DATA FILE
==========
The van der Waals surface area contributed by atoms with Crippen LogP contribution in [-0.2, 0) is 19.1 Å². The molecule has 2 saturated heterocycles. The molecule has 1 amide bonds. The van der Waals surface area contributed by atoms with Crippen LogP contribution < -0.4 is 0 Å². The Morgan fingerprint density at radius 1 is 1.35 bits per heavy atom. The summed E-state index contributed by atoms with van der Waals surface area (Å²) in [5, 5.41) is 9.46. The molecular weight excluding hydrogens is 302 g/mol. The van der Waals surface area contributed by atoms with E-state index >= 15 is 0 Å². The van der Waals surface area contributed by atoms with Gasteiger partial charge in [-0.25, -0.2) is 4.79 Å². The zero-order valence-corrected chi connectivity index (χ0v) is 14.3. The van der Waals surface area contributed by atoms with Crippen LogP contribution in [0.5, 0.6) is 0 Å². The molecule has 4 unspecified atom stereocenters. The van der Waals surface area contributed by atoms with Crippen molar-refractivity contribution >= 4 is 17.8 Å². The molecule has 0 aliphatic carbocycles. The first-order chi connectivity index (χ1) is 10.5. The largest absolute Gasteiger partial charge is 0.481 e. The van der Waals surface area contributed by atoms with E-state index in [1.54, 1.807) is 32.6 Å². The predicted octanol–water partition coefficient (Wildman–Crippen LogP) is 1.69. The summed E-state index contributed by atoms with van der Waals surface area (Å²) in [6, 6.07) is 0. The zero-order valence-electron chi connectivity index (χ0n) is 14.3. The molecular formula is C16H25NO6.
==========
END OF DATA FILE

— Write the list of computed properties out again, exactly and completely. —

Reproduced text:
The van der Waals surface area contributed by atoms with Crippen LogP contribution in [-0.2, 0) is 19.1 Å². The molecule has 2 saturated heterocycles. The molecule has 1 amide bonds. The van der Waals surface area contributed by atoms with Crippen LogP contribution < -0.4 is 0 Å². The Morgan fingerprint density at radius 1 is 1.35 bits per heavy atom. The summed E-state index contributed by atoms with van der Waals surface area (Å²) in [5, 5.41) is 9.46. The molecular weight excluding hydrogens is 302 g/mol. The van der Waals surface area contributed by atoms with E-state index >= 15 is 0 Å². The van der Waals surface area contributed by atoms with Gasteiger partial charge in [-0.25, -0.2) is 4.79 Å². The zero-order valence-corrected chi connectivity index (χ0v) is 14.3. The van der Waals surface area contributed by atoms with Crippen LogP contribution in [0.5, 0.6) is 0 Å². The molecule has 4 unspecified atom stereocenters. The van der Waals surface area contributed by atoms with Crippen molar-refractivity contribution >= 4 is 17.8 Å². The molecule has 0 aliphatic carbocycles. The first-order chi connectivity index (χ1) is 10.5. The largest absolute Gasteiger partial charge is 0.481 e. The van der Waals surface area contributed by atoms with E-state index in [1.54, 1.807) is 32.6 Å². The predicted octanol–water partition coefficient (Wildman–Crippen LogP) is 1.69. The summed E-state index contributed by atoms with van der Waals surface area (Å²) in [6, 6.07) is 0. The zero-order valence-electron chi connectivity index (χ0n) is 14.3. The molecular formula is C16H25NO6.